|59||Long-Term Expansion of Hemopoietic Progenitors (HPC) from Human Umbilical Cord Blood by Copper Chelators, presented at 41st ASH Meeting, 1999, New Orleans, USA.|
|60||Naito, Y., et al., "Effects of Pyrroloquiniline Quinone (PQQ) and PQQ-Oxazole on DNA Synthesis of Cultured Human Fibroblasts," Life Sciences, 1993, vol. 52, No. 24, pp. 1909-1915.|
|61||Nieto, Y, et al., Autologous stem-cell . . . , Hematal Oncol. Clin North Am, 1999, Oct. 13 (5), pp. 939-968.|
|62||Ohta Y. et al., Ascrobate-induced high-affinity . . . Biochem Biophys Res. Commun. 2001, Oct. 5, 287 (4), pp 888-894.|
|63||Peters WP et al., Role of Cytokines . . , Hematol Oncol Clin North Am 1993, Jun., 7(3) pp. 737-747.|
|64||Protti, M.P., et al., "Particulate Naturally Processed Peptides Prime a Cytotoxic Response Against Human Melanoma in vitro", Cancer Research 56, Mar. 15, 1996, pp. 1210-1213.|
|65||Pyatt DW et al., Dithiocarbamates Inhit . . . , Biochem Biophys. Res. Commun, 2000, Aug. 2, 274 (2), pp. 513-518.|
|66||Regulation of Long-Term Expansion of Hemopoietic Stem-Progenator Cells (HPC) By Intracellular Copper Content, presented at 42<nd >ASH Meeting, 2000, San Francisco, USA.|
|67||Regulation of Long-Term Expansion of Hemopoietic Stem-Progenator Cells (HPC) By Intracellular Copper Content, presented at 42nd ASH Meeting, 2000, San Francisco, USA.|
|68||Rubinsten P. et al., Outcomes Among 562 . . . , N. Engl J. Med 1998, Nov. 26, 339 (22), pp. 1565-1577.|
|69||Sandstrom, C.E., et al., "Effects on CD34<+ >Cell Selection and Perfusion on ex vivo Expansion of Peripheral Blood Mononuclear Cells", Blood, Aug. 1, 1995, vol. 86, No. 3, pp. 958-970.|
|70||Sandstrom, C.E., et al., "Effects on CD34+ Cell Selection and Perfusion on ex vivo Expansion of Peripheral Blood Mononuclear Cells", Blood, Aug. 1, 1995, vol. 86, No. 3, pp. 958-970.|
|71||Savyon-Healthcare, Stem Cell Culture Rights Claims by Aastrom, Clinica 785, Jul. 14, 1997, pp. 01.|
|72||Shabo, Y., et al., "The Myeloid Blood Cell Differentiation-Inducing Protein MGI-2A is Interleukin-6", Blood, Dec. 1988, vol. 72, No. 6, pp. 2070-2073.|
|73||Shimizu, M., "Clinical Results on the Use of Human Ceruloplasmin in Aplastic Anemia", Transfusion, Nov./Dec., 1979, 19, No. 6, pp. 742-748.|
|74||Shpall E.J. et al, Purging of Autologous . . . , J. Hematother 1992 Spring, 1(1), pp. 45-54.|
|75||Shpall E.J. et al, Transplantation of . . . , J. Hematother 1994 Summer, 3(2), pp. 145-145.|
|76||Shpall E.J., The Utilization of Cytokines . . . , Bone Marrow Transplant, 1999, May 23, Suppl.|
|77||Shpall EJ, Stem Cell Isolation, Crur Opin Hematol, 1995, Nov. 2 (6) pp. 452-459.|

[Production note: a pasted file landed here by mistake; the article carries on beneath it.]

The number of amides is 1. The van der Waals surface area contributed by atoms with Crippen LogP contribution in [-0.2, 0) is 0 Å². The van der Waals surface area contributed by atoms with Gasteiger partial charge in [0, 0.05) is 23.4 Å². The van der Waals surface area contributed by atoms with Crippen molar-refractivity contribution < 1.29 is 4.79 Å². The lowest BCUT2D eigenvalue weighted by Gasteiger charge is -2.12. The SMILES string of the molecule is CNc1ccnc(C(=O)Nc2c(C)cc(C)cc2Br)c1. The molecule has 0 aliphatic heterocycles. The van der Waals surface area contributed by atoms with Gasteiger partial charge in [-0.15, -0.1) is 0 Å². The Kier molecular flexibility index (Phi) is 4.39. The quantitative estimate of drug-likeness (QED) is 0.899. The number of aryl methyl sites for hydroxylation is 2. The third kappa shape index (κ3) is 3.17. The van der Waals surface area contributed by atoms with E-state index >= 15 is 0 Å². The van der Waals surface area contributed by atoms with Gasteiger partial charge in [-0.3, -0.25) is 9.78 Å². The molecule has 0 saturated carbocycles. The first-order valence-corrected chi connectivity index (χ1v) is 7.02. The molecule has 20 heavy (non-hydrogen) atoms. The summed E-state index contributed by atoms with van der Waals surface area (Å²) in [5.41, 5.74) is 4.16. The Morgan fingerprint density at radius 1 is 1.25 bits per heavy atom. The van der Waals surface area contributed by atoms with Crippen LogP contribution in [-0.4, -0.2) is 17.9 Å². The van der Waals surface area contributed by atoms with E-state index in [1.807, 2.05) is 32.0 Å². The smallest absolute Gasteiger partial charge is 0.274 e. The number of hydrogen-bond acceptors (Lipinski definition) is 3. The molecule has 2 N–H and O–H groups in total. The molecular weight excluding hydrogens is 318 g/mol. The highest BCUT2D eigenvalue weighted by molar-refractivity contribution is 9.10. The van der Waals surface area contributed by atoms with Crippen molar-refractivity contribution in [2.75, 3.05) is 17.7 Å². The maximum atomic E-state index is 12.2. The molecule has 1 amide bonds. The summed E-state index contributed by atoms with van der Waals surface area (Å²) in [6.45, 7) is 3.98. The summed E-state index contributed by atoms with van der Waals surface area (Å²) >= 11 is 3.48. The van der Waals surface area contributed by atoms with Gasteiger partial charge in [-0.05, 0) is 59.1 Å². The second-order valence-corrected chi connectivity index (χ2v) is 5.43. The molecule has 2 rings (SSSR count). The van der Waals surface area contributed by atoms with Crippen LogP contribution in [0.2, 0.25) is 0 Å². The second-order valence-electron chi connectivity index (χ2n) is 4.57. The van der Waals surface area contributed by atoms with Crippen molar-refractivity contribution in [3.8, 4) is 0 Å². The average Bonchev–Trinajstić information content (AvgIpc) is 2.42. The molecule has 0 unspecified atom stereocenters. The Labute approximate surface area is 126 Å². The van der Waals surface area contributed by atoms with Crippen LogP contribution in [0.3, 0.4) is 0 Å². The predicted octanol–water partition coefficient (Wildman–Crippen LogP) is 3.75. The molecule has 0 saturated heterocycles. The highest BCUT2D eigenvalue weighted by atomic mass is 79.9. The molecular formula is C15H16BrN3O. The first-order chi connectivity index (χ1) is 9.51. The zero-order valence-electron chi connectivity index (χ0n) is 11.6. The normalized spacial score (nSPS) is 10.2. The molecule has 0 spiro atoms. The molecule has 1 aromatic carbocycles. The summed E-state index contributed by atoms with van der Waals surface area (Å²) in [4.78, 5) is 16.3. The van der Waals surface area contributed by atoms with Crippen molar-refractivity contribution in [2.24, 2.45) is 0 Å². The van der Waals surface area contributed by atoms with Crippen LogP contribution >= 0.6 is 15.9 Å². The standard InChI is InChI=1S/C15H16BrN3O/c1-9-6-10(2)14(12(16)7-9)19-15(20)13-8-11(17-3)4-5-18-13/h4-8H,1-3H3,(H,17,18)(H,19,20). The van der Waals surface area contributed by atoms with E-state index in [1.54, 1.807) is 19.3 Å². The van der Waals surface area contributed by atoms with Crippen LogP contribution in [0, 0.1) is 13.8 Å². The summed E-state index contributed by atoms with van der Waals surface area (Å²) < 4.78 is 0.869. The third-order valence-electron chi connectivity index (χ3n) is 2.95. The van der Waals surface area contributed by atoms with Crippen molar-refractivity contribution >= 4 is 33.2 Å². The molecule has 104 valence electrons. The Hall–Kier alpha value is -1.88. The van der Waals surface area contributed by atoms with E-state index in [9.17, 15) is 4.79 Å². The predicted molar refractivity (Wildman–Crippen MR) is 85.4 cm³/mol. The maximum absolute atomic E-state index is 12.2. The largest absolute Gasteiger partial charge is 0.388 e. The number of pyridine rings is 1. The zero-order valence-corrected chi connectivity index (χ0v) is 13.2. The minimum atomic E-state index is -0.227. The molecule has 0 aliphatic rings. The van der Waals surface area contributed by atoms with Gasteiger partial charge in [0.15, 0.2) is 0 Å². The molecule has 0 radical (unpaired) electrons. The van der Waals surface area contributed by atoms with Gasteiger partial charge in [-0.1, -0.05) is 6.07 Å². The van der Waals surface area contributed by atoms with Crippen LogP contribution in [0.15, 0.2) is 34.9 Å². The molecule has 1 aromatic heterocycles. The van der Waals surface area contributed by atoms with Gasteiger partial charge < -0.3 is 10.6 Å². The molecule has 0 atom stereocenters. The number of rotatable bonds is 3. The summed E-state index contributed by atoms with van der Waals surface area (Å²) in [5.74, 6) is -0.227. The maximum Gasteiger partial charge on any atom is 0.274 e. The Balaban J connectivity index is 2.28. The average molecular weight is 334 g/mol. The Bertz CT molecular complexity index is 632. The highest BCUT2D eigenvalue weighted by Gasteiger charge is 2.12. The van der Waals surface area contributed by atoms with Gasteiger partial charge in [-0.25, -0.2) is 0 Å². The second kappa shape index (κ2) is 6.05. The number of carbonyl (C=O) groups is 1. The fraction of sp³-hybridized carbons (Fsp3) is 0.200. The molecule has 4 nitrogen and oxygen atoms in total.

|78||Shpall et al., Effects of CD34+ . . . Biol Blood Marrow Transplant, 1998, 4 (2), pp. 84-92.|
|79||Shpall et al., Peripheral Blood Stem Cell . . . , Baillieres Best . . . 1999, Mar.-Jun., 12 (1-2) pp. 219-232.|
|80||Shpall et al., Peripheral Blood Stem Cells . . . , Annu Rev Med 1997, 48, pp. 241-251.|
|81||Steinkuhler et al., "Increase of Cu,Zn-Superoxide Dismutase Activity During Differentiation of Human K562 Cells Involves Activation by Copper of a Constantly Expressed Copper-deficient Protein", The Journal of Biological Chemistry, vol. 266, No. 36, pp. 24580-24587, Dec. 25, 1991.|
|82||Stern, R.V., et al., "A Tentacle Gel Simplifies the Purification of Ceruloplasmin", Biochemistry International, Jul. 1992, vol. 27, No. 21, pp. 281-289.|
|83||Sugarman J., Ethical Aspects of Banking . . . , JAMA 1995 Dec 13, 274 (22), pp 1783-1785.|
|84||Thaler F. et al., Structural, Spectroscopic . . . , Inorg Chem 1998, Aug. 10, 37(16), pp. 4022-4029.|
|85||Walker, L.J., et al., "Identification of Residues in the Human DNA Repair Enzyme HAPI (Ref-1) that are Essential for Redox Regulation of Jun DNA Binding", Molecular and Cellular Biology, Sep. 1993, vol. 13, No. 9, pp. 5370-5376.|
|86||Walters MC et al., Collaborative Multicenter . . . , Biol. Blood Marrow Transplant 1997, Dec. 3, (6), pp. 310-315.|
|87||Williams, S.F., et al., "Selection and Expansion of Peripheral Blood CD34<+ >Cells in Autologous Stem Cell Transplantation for Breast Cancer", Blood, Mar. 1, 1996, vol. 87, No. 5, pp. 1687-1691.|
|88||Williams, S.F., et al., "Selection and Expansion of Peripheral Blood CD34+ Cells in Autologous Stem Cell Transplantation for Breast Cancer", Blood, Mar. 1, 1996, vol. 87, No. 5, pp. 1687-1691.|
|89||Xanthoudakis, S., et al., "Redox Activation of FOS-JUN DNA Binding Activity is Mediated by a DNA Repair Enzyme", The EMBO Journal, 1992, vol. 11, No. 9, pp. 3323-3335.|
|90||Young, J.W., et al., "Identification of Dendritic Cell Colony-Forming Units Among Normal Human CD34<+ >Bone Marrow Progenitors that are Expanded by c-kit-ligand and Yield Pure Dendritic Cell Colonies in the Presence of Granulocyte/Macrophage Colony-Stimulating Factor and Tumor Necrosis Factor", The Rockefeller University Press, Oct., 1995, vol. 182, pp. 1111-1119.|
|91||Young, J.W., et al., "Identification of Dendritic Cell Colony-Forming Units Among Normal Human CD34+ Bone Marrow Progenitors that are Expanded by c-kit-ligand and Yield Pure Dendritic Cell Colonies in the Presence of Granulocyte/Macrophage Colony-Stimulating Factor and Tumor Necrosis Factor", The Rockefeller University Press, Oct., 1995, vol. 182, pp. 1111-1119.|
|92||Zhoa, J. et al., An Efficient Method for the Cryopreservation of Fetal Human Liver Hematopoeitic Progenitor Cells, Stem Cells 2001, 19, pp. 212-218.|
|U.S. Classification||424/531, 424/529, 424/530|
|International Classification||C07K1/16, C12N5/02, C07K1/30, C12N5/06, C07K1/22, A61P35/02, C07K1/32, C07K1/18, A61P35/00, A61P43/00, A61K38/48, A61K38/00, C07K14/47, A61P9/00, A61K38/57, A61K35/16|
|Cooperative Classification||A61K35/16, A61K38/57|
|European Classification||A61K38/57, A61K35/16|
|Jan 4, 2008||FPAY||Fee payment|
Year of fee payment: 4
|Apr 16, 2012||REMI||Maintenance fee reminder mailed|
|Aug 31, 2012||LAPS||Lapse for failure to pay maintenance fees|
|Oct 23, 2012||FP||Expired due to failure to pay maintenance fee|
Effective date: 20120831